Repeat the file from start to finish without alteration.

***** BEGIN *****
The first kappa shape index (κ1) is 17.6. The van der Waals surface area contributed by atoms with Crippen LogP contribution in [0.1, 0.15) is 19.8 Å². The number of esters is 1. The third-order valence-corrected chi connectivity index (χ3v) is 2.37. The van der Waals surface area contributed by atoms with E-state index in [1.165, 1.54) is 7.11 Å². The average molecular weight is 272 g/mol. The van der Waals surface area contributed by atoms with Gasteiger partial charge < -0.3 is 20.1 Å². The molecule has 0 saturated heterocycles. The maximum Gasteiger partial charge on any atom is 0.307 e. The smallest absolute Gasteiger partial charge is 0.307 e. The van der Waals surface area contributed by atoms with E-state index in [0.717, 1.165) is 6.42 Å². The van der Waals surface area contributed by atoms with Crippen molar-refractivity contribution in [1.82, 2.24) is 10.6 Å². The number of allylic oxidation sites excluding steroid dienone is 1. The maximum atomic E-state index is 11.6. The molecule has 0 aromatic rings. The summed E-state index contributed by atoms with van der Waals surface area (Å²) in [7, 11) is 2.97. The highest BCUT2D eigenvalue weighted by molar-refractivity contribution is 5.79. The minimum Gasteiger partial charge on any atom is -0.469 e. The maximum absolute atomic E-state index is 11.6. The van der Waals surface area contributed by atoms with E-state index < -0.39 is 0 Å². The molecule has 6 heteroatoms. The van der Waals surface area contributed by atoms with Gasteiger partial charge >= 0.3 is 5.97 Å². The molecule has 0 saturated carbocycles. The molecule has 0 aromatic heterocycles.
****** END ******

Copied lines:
The first kappa shape index (κ1) is 17.6. The van der Waals surface area contributed by atoms with Crippen LogP contribution in [0.1, 0.15) is 19.8 Å². The number of esters is 1. The third-order valence-corrected chi connectivity index (χ3v) is 2.37. The van der Waals surface area contributed by atoms with E-state index in [1.165, 1.54) is 7.11 Å². The average molecular weight is 272 g/mol. The van der Waals surface area contributed by atoms with Gasteiger partial charge < -0.3 is 20.1 Å². The molecule has 0 saturated heterocycles. The maximum Gasteiger partial charge on any atom is 0.307 e. The smallest absolute Gasteiger partial charge is 0.307 e. The van der Waals surface area contributed by atoms with E-state index in [0.717, 1.165) is 6.42 Å². The van der Waals surface area contributed by atoms with Crippen molar-refractivity contribution in [1.82, 2.24) is 10.6 Å². The number of allylic oxidation sites excluding steroid dienone is 1. The maximum atomic E-state index is 11.6. The molecule has 0 aromatic rings. The summed E-state index contributed by atoms with van der Waals surface area (Å²) in [7, 11) is 2.97. The highest BCUT2D eigenvalue weighted by molar-refractivity contribution is 5.79. The minimum Gasteiger partial charge on any atom is -0.469 e. The maximum absolute atomic E-state index is 11.6. The van der Waals surface area contributed by atoms with E-state index < -0.39 is 0 Å². The molecule has 6 heteroatoms. The van der Waals surface area contributed by atoms with Gasteiger partial charge >= 0.3 is 5.97 Å². The molecule has 0 saturated carbocycles. The molecule has 0 aromatic heterocycles.